Like many enduringly interesting things, Harold Budd’s music enriches your experience while being difficult to describe. He plays piano (and sometimes electronic keyboards) in a style that is ambient and quite gentle. It’s not jazz or new age, and certainly not pop. It doesn’t run through a series of chord changes, or variations on a hummable theme. It’s not complex enough to be deemed classical. Instead, the music just sort of glowingly hovers. Budd uses the sustain pedal a lot. He takes his time, lingering on notes and chords, letting them ring so long that sometimes you wonder what will come next. In fact, you can sort of hear him wondering himself as he plays, what comes next? That’s what I like about this music: you can hear its composer wondering as he goes along. One doesn’t often hear that, because so much music we listen to is thoroughly worked out on some level ahead of time—by a composer squirreled up somewhere with a manuscript, a producer tweaking notes on a screen, or a band choreographing their planned moves towards autopilot. Most music is airtight, through-composed, and rehearsed, as if it wants to keep its listeners outside of it as admirers of its finished-ness, not participants in its unfolding. But Budd’s music has no such conceptual armor. And in not worrying about what kind of music it might be, Budd’s playing is deeply musical. His sound has influenced me a lot.
The other day I was revisiting Budd’s solo piano album Perhaps (2013), as I do a few times a year just to check in and see if the music still sounds as good I remember it sounding. (It does. When it doesn’t, that means I need to slow down!) Walking home one quiet evening, I turned up the music fairly loud for a few moments—I wanted to hear Budd’s pedal work better, and also his touch. I wanted to hear what kinds of little details I might notice in the sounds. (Such noticing games keeps my listening focused.) What I noticed was the range of articulations Budd gets out of repeated notes played with the sustain pedal glued to the floor. Instead of relying on a sound wash to fill the time, he pays attention to every note such that there’s no exact repetition in his playing. He might repeat a phrase once or twice, but he varies it each time as if exploring how it could springboard him towards what comes next. It sounds like Budd is simply exploring the keyboard as a sounding terrain without its own long history. (So much baggage, so much repertoire, so many pieces…) That’s an accomplishment. When Budd plays, you hear someone who has figured out a relationship with an instrument as a way to modulate their thinking as they play. There’s no need to quote Debussy or Bill Evans when you have your own sound to cultivate and you can just sit down and make music.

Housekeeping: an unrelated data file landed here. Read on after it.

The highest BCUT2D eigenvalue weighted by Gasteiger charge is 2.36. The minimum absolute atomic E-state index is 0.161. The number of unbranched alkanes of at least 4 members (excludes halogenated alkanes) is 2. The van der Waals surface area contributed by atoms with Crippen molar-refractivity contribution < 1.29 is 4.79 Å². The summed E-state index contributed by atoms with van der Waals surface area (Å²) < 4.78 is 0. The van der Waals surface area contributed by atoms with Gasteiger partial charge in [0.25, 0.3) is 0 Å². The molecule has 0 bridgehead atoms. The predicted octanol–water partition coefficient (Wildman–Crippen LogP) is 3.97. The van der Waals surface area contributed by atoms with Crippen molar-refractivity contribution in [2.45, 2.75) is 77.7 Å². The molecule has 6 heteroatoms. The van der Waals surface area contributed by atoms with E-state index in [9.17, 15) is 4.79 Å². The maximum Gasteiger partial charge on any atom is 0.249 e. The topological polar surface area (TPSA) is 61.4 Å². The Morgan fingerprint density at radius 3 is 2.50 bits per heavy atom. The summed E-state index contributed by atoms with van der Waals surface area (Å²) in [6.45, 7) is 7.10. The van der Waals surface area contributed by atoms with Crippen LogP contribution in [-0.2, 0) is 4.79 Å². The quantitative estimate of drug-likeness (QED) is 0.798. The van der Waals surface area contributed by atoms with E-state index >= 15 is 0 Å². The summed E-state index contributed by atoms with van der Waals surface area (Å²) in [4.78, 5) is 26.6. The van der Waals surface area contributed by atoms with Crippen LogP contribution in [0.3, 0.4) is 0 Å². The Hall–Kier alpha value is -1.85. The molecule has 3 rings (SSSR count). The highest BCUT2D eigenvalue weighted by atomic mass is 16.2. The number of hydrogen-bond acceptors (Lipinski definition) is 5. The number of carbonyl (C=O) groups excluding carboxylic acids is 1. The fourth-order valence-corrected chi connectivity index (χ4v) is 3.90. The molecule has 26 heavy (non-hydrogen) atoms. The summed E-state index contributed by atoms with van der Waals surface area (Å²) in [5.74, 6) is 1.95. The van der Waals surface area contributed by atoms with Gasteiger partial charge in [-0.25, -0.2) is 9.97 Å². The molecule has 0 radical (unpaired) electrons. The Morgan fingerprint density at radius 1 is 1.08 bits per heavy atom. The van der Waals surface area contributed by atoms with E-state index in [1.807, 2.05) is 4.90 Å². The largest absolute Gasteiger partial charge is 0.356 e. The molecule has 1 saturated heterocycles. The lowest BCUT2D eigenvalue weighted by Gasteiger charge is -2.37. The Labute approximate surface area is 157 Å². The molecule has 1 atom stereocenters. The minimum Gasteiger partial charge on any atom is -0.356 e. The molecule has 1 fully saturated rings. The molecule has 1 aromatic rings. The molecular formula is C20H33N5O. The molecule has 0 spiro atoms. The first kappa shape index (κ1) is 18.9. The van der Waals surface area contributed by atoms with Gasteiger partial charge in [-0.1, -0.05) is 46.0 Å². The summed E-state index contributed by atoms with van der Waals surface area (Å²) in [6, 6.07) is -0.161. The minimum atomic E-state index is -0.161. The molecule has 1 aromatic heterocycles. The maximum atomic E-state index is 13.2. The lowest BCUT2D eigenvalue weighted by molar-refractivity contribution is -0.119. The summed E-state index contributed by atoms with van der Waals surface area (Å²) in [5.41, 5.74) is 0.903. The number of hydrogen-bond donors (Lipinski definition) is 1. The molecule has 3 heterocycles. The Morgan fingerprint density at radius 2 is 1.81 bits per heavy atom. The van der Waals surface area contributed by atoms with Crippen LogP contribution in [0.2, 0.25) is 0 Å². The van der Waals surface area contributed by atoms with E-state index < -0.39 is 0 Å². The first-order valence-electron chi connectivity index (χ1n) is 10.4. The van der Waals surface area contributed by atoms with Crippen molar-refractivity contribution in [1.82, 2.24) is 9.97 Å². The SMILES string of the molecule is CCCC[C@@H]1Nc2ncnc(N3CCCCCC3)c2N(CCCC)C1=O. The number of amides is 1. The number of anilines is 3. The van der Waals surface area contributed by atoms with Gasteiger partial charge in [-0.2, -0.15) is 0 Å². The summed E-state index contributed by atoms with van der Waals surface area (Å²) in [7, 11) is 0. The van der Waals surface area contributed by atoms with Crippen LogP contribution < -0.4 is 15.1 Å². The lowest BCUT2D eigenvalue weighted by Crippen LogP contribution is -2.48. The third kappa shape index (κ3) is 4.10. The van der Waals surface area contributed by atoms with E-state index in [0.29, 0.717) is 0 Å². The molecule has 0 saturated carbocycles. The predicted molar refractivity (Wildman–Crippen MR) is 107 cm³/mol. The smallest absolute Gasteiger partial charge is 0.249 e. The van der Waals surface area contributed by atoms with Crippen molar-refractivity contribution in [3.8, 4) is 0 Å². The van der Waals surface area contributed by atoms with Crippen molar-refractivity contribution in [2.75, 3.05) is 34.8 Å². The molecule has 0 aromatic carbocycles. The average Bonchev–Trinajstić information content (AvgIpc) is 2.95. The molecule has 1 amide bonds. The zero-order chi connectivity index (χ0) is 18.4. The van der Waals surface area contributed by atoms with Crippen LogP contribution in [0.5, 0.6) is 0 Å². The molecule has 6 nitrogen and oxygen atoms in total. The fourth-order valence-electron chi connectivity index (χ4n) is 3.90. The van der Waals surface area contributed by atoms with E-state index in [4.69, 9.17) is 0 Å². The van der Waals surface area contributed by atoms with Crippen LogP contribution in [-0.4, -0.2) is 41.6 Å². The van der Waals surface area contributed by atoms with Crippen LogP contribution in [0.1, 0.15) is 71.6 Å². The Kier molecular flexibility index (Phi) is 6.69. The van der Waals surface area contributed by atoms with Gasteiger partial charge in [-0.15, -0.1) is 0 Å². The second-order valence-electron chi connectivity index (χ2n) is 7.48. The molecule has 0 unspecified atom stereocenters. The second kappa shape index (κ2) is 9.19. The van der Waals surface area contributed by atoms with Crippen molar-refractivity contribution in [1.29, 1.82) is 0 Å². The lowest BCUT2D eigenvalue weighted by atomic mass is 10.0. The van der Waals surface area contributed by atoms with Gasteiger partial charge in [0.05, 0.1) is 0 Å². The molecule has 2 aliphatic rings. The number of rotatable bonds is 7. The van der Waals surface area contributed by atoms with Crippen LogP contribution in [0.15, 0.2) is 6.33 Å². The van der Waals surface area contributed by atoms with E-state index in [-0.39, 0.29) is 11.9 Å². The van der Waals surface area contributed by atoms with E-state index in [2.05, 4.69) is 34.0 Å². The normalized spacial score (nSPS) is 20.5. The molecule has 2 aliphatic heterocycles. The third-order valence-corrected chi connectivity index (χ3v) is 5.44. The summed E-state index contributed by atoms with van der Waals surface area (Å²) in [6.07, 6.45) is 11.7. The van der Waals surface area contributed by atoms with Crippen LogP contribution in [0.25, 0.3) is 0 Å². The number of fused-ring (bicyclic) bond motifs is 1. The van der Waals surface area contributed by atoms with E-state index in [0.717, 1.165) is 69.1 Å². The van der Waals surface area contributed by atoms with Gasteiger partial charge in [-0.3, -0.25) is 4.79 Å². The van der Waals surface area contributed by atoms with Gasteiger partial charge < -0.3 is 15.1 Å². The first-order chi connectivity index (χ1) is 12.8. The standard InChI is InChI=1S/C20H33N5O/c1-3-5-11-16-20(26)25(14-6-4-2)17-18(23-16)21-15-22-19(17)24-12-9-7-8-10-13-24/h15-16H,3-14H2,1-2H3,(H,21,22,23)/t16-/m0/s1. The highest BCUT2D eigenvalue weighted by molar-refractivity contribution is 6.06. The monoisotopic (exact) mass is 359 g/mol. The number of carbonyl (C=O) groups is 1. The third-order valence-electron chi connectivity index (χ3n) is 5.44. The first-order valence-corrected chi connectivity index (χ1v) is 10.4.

At the end of one piece, I hear Budd take his foot of the sustain pedal, shift in his seat, and mumble something under his breath. It was a striking moment because of how it contrasted with the ethereal sounds of the past fourteen minutes. I realized I had forgotten that there was a person sitting at the piano and making the sounds. Hearing those ambient real world noises in the space where Budd was recording fired my imagination: What did the musician think of what he had just played? Did he even care, or was he done with it, now that the music was over?
2 thoughts on “Revisiting Harold Budd’s Music”
It’s funny that you mention Bill Evans–I hear a lot of Evans in Harold Budd’s work. In his effort’s to expand the outer boundaries of piano jazz Evans touched on the ambient at times, especially in some of his mid-period stuff.
Thanks for a great post about one of my favorite artists. Budd feels like an intermediary of sorts, like Evans was in some ways as well. They both conjure spirit-forms and undefined magical spaces that one can enter into whilst listening.
Thanks for reading and for that last sentence describing the effect of Evans’ and Budd’s playing. Maybe even ambient itself is an intermediary style of sorts…